Pascrell said he was surprised at how low the turnout was. Unofficial returns tallied by The Associated Press showed that with 98 percent of precincts counted, Ocasio-Cortez had 15,897 votes to Crowley's 11,761 "There's a lot of angry people, angry with both Republicans and Democrats, and a lot of first-time voters who voted in the 14th District. I think that had a lot to do with this." Pascrell rejected the suggestion Crowley wasn't doing his job for the district, and rejected the suggestion Crowley had surrendered in January when Democrats agreed to help reopen the government without getting a vote on protecting young immigrants.
"Joe fought harder than anybody I know in the New York or New Jersey delegation. That's a bad rap," Pascrell said. But Pascrell said Ocasio-Cortez worked hard for the win.
"Any career can be ended on a random Tuesday night," Pascrell said, praising the way Crowley congratulated Ocasio-Cortez and said he hoped for her victory in the fall.
Disclosures with the Federal Election Commission show that through June 6, Crowley spent $3.4 million, including nearly $1 million since the beginning of May, with $840,000 going for advertising, direct mail and polling.
Ocasio-Cortez, who touted her refusal to accept contributions from corporate political action committees, raised $310,000 and spent $207,000 through June 6.
A large portion of her fundraising came in the final weeks before the election, with about $234,000 raised from April 1 through June 6.
She had a few celebrity donors, most notably actress and producer Susan Sarandon and the husband-wife television writing team of Neal Marlens and Carol Black, whose credits include "Growing Pains" and "The Wonder Years."
The victory, in a New York district primary election to determine who stands against the Republicans in November’s midterms for a seat in Congress, immediately prompted debate about the wider ramifications for the Democrats, and whether it heralds a further move to the left.
Ocasio-Cortez is a member of the Democratic Socialists of America and a former organizer for Bernie Sanders. She would be the youngest female member of Congress in history if she wins as expected in November.
She won by a margin of 57.5%- 42.5% over Crowley in a majority minority district that included parts of Queens and the Bronx.
In the election – one of several primary victories by progressives – Ocasio-Cortez won 57.5% of the vote and Crowley had 42.5%. The district includes parts of Queens and the Bronx.
When the result was called, a visibly shocked Ocasio-Cortez clasped her hands to her mouth. “Oh my God. Oh my God. Oh my God,” she repeated. She then said: “We meet a machine with a movement, and that is what we have done today … working-class Americans want a clear champion and there is nothing radical about moral clarity in 2018.”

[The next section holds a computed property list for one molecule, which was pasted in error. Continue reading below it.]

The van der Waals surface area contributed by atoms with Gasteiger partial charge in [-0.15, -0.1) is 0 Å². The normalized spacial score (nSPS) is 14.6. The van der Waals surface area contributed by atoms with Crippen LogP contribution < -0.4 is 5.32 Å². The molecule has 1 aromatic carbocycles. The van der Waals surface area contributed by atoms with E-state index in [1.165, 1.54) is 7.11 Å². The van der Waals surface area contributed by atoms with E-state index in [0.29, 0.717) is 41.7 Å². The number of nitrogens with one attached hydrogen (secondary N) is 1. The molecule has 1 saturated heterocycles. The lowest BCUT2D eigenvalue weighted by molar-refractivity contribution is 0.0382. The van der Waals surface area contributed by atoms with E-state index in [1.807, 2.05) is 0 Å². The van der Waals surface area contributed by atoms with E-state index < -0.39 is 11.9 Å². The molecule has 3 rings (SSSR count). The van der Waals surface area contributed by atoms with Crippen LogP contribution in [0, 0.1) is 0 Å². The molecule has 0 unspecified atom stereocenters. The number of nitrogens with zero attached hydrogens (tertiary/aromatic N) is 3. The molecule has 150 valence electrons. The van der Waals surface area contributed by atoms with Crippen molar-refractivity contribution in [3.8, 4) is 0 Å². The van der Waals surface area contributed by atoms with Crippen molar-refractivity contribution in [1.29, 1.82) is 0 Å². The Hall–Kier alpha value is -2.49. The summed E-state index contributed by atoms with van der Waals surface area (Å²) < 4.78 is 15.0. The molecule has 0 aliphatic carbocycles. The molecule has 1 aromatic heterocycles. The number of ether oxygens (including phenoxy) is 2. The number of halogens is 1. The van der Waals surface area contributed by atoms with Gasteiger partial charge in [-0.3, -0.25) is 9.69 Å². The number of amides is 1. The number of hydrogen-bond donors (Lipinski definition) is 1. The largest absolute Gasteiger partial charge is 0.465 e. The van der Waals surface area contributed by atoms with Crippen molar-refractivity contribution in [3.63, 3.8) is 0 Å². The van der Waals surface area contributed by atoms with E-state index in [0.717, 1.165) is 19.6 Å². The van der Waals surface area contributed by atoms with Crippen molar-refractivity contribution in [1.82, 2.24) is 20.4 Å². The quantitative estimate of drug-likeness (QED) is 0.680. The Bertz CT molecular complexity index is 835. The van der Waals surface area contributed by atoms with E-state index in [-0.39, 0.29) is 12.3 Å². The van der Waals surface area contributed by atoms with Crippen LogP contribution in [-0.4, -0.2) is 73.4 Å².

Crowley, head of the Queens county Democratic party and the fourth-ranking Democrat in the House of Representatives, was widely rumored to have ambitions to succeed Nancy Pelosi as Democratic leader in the House when the California Democrat stepped down. He had raised over $3m for his campaign, 10 times the amount raised by Ocasio-Cortez.
He had expressed confidence about the race in private conversations and as one national Democratic strategist told the Guardian: “The Crowley team did not raise red flags or ask allies for help with his primary.” Prior to 2018, Crowley had not even faced a primary since 2004, years before his 28-year-old opponent was even eligible to vote.
The upset was compared by observers to the shock defeat of Eric Cantor, the number two House Republican, to a Tea Party candidate, David Brat, in 2014. Cantor’s defeat stopped any momentum for Republicans in Congress on immigration reform. It also helped to create the hard-right House Freedom Caucus and drive out the former speaker John Boehner.
Pelosi, who is under pressure to step aside and pave the way for a new generation, insisted the win for the left of the party was not representative of a wider trend.
Pelosi said: “They made a choice in one district. The fact that in a very progressive district in New York, it went more progressive … is about that district. It is not to be viewed as something that stands for anything else.”
Asked if Democratic leadership should be more reflective of a party that is increasingly diverse, progressive and young, Pelosi replied: “I’m female, I’m progressive – so what’s your problem? Two out of three ain’t bad.”